Last time you played the lottery and got wind that no one hit the jackpot, what did you do with the ticket?
My guess is that you tossed it in the nearest trash can without bothering to check your numbers, hoping for better luck next time. Smart move? Probably not.
With the near record Mega Millions jackpot of $636 million looming on the horizon, now is the perfect time to discuss lottery ticket etiquette, if you will.
About $800 million in lottery prizes, which equates to 2 percent of the total prize money distributed, goes unclaimed each year, says CNNMoney.
Many of the winning ticket holders are only eligible to collect a prize of a few dollars. But a select few have a bit more luck and can rake in a million or more. But what good is a winning ticket if the owner fails to redeem it in a timely manner to collect the winnings?
“Lottery tickets aren’t good forever — they must be cashed in by a deadline, which is generally between three and 12 months after a ticket is purchased, depending on the state,” CNNMoney says.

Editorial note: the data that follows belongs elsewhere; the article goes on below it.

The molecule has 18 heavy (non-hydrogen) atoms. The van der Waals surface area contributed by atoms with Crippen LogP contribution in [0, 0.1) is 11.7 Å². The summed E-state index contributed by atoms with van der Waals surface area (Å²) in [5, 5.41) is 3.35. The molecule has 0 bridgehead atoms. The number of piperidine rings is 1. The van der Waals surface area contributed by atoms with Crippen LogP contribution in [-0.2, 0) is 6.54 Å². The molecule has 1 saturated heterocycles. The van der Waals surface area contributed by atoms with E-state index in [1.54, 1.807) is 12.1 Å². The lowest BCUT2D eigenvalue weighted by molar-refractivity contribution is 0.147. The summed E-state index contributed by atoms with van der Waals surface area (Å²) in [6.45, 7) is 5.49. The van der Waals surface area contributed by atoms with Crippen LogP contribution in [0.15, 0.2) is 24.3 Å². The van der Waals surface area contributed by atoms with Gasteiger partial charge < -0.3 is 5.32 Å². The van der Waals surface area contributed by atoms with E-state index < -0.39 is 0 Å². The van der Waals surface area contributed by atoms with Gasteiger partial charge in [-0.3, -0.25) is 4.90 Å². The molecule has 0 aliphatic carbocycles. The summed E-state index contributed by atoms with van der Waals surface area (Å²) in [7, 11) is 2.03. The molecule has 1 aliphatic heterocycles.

Unfortunately, expired tickets are a common occurrence nationwide.
Check out the list below for a few mind-blowing statistics from CNNMoney on unclaimed lottery winnings:
- In the last fiscal year, the states of New York and California had unclaimed lottery winnings of $65 million and $22 million, respectively.
- A Florida Powerball ticket worth $16 million expired in May.
- Two New Jersey Powerball tickets worth $1 million expired in November.
- A Florida Powerball ticket worth $1 million expired in October.
“You just hope for their sake that they never know they missed out,” Connie Barnes, communications director for the Florida lottery, told CNNMoney.
So, next time you play the lottery, be sure to check your numbers. You may not be the grand prize winner, but you may still be sitting on millions.
Did you throw away your last lottery ticket without checking the numbers? Let us know in the comments or on our Facebook page.
Disclosure: The information you read here is always objective. However, we sometimes receive compensation when you click links within our stories.